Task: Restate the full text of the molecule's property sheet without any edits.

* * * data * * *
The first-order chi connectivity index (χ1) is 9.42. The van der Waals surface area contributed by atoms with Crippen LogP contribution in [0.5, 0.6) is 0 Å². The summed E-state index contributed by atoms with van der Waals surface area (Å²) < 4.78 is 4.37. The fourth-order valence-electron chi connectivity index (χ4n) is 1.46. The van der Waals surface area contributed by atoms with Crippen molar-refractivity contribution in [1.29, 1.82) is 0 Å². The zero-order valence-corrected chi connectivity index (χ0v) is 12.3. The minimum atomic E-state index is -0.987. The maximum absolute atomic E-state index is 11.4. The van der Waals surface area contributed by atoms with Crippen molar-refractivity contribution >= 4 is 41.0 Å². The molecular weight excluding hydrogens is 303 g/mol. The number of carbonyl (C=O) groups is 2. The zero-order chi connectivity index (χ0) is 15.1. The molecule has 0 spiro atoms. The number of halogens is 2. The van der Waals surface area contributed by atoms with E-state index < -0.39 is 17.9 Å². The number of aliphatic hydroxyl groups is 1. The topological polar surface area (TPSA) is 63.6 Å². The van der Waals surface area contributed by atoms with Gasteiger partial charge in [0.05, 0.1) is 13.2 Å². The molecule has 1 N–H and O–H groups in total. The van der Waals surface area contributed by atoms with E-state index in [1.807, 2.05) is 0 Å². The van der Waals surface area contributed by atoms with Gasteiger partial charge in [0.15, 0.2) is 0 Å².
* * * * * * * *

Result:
The first-order chi connectivity index (χ1) is 9.42. The van der Waals surface area contributed by atoms with Crippen LogP contribution in [0.5, 0.6) is 0 Å². The summed E-state index contributed by atoms with van der Waals surface area (Å²) < 4.78 is 4.37. The fourth-order valence-electron chi connectivity index (χ4n) is 1.46. The van der Waals surface area contributed by atoms with Crippen molar-refractivity contribution in [1.29, 1.82) is 0 Å². The zero-order valence-corrected chi connectivity index (χ0v) is 12.3. The minimum atomic E-state index is -0.987. The maximum absolute atomic E-state index is 11.4. The van der Waals surface area contributed by atoms with Crippen molar-refractivity contribution >= 4 is 41.0 Å². The molecular weight excluding hydrogens is 303 g/mol. The number of carbonyl (C=O) groups is 2. The zero-order chi connectivity index (χ0) is 15.1. The molecule has 0 spiro atoms. The number of halogens is 2. The van der Waals surface area contributed by atoms with E-state index < -0.39 is 17.9 Å². The number of aliphatic hydroxyl groups is 1. The topological polar surface area (TPSA) is 63.6 Å². The van der Waals surface area contributed by atoms with Gasteiger partial charge in [0.05, 0.1) is 13.2 Å². The molecule has 1 N–H and O–H groups in total. The van der Waals surface area contributed by atoms with E-state index in [1.807, 2.05) is 0 Å². The van der Waals surface area contributed by atoms with Gasteiger partial charge in [0.15, 0.2) is 0 Å².